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Summit Speaker Series: Lose your inner critic

Summit Speaker Series

“Confidence is not something you’re born with — it’s a muscle we have to use,” talent leader Grace Killelea told online attendees during the year’s third NEW Summit Speaker Series webinar, March 8, 2017.

Killelea, CEO and Founder of The GKC Group, shared strategies for taking risks and assuming leadership roles with self-assurance during the one-hour session, “The Confidence Effect.”

Fueled by common misperceptions — such as “wanting a family” means “disinterest in career” — a leadership gender gap occurs early in the talent pipeline, Killelea said. “We aren’t going to solve the leadership gap today, but we can talk about what we do, as women, that keeps us from careers we deserve,” she said. “Confidence is about telling yourself you deserve to be there. It’s about qualifying in and not qualifying out.”

Killelea offered advice for building and sharing confidence:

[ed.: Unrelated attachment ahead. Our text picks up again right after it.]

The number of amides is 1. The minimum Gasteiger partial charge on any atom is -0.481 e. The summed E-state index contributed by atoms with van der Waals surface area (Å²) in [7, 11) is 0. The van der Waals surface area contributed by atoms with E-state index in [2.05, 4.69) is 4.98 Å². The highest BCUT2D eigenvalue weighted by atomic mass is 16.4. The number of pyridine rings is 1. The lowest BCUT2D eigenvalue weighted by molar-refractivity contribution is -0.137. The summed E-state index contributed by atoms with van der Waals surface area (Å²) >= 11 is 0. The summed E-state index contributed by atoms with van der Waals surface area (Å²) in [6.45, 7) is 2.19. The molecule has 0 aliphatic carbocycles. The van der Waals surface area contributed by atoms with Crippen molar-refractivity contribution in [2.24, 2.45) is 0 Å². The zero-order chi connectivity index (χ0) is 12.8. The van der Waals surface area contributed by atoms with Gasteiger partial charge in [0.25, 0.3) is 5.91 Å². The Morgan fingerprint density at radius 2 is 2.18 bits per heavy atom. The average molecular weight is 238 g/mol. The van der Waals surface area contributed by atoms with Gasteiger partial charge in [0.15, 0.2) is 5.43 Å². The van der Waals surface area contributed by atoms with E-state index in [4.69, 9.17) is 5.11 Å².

• Ignore the nay-saying in your head. “You’re here for a reason,” Killelea said. “You’ve got this. Do what you have to do. Move yourself out of that inner critic.”
  • Push through fear. “Doing the things that make you uncomfortable flex your confidence muscle,” she advised.
  • Speak up in a non-apologetic, powerful way. “Don’t say things like ‘I know this is a stupid idea, but …’ or ‘I know I’m just an admin,’” Killelea cautioned. “We socialize girls and women to be nice and apologetic, but there is no link between apology and accountability.”
  • Don’t let errors decide your fate. “Confident people don’t keep throwing their past mistakes in front of them and call it their ‘future,’” she said.
  • Do remember your successes. “Confidence requires having a memory of what you’ve already done,” Killelea said.
  • Suit up. “Confidence does have an external component to it — there’s a physicality to it, but there’s also how you dress.”
  • Support other women. “Let’s compliment each other on our accomplishments, more than the external packaging,” Killelea advised.
  • Think of confidence positively. “Confidence and happiness go together,” Killelea explained, “and confidence and arrogance are not the same thing. Arrogance is based in negativity.”
  • Aspire to be your own best self. “Don’t use somebody else’s mirror to look at your own reflection.”
  • Start where you are. “There’s no place you can be — in your career, in your personal life, wherever you are — that you can’t change how you show up and be more confident in the world.”

NEW members may register free online for the next NEW Summit Speaker Series webinar. Not a member? Join NEW.